The city is incorporating its transportation objectives within a broader city-planning context. For example, re-development of the waterfront along both sides of the Huangpu River is in prospect, with industry and docks relocated. Proposals include laying light railways along the embankments, which host the Bund on the Puxi side and Lujiazui financial centre on the Pudong side. In total, Shanghai plans to have 11 metro lines and 10 light rail-ways in 20 years time, laying 15-20km on average each year. Existing track will be extended, for example to connect metro Line Two with Hongqiao Airport.
Affordability and convenience are at the heart of the city's public transportation strategy. There are plans for comprehensive ticketing, where one ticket covers rail and bus travel, something that is already being introduced in Guangzhou. The Guangdong capital is bringing in an automatic-fare charging system, by issuing an estimated 1m integrated circuit cards designed to be used on ferries and buses as well as the metro.
Finance and technology are China's two main constraints. The central government will rely on public funding, financed in part from bond issues, as well as private money. It intends shouldering no more than a third of the cost of projects in coming years, after which local government must step in.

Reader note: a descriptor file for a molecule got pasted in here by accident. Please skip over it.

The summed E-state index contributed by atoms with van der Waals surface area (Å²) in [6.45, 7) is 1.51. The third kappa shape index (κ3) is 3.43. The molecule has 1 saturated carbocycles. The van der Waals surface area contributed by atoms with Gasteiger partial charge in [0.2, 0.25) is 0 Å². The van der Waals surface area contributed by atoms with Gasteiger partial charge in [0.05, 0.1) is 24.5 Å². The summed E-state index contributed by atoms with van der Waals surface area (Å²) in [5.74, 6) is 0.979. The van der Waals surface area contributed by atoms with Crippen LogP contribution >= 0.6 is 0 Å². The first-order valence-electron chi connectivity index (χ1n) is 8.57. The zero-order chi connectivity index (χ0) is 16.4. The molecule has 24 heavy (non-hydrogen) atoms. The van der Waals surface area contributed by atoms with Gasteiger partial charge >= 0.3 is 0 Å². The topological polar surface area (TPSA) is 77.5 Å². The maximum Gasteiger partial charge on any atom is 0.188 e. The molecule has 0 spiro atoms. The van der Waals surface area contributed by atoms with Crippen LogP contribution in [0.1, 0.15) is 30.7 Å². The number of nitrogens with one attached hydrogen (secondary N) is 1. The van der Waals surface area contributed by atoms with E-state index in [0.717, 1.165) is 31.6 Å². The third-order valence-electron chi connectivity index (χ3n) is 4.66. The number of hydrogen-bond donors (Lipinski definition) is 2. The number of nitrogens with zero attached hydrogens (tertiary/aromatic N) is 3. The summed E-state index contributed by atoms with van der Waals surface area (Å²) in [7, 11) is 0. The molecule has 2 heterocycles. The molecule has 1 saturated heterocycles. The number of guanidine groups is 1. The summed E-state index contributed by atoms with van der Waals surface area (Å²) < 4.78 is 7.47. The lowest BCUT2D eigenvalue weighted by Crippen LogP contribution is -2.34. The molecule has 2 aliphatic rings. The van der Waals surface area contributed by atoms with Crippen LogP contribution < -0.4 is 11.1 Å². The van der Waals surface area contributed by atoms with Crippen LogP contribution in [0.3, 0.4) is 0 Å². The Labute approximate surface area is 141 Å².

There is some policy-directed lending – for example, in January the Beijing Subway Company secured a 40-year, Yn1bn loan at only 0.95 percent in annual interest from China's Export and Import Bank.
Where foreign companies are involved, attempts will be made to incorporate advantageous financing terms as part of contracts. The government expects costs to be contained by sourcing local content where possible, but this stipulation will become more difficult to enforce once China joins the World Trade Organisation.
China will remain exercised by the challenge of urban expansion and redevelopment. Work-in-progress on urban transportation schemes has been reactive, to ease rather than resolve or preempt problems. As China's economy grows, and the state forges ahead with its overarching strategy of urbanisation, bringing tens of millions of people to cities new and old, the stresses and strains can only build. Now might be the time to introduce new rail to China's cities, while urban planners are still at their drawing boards.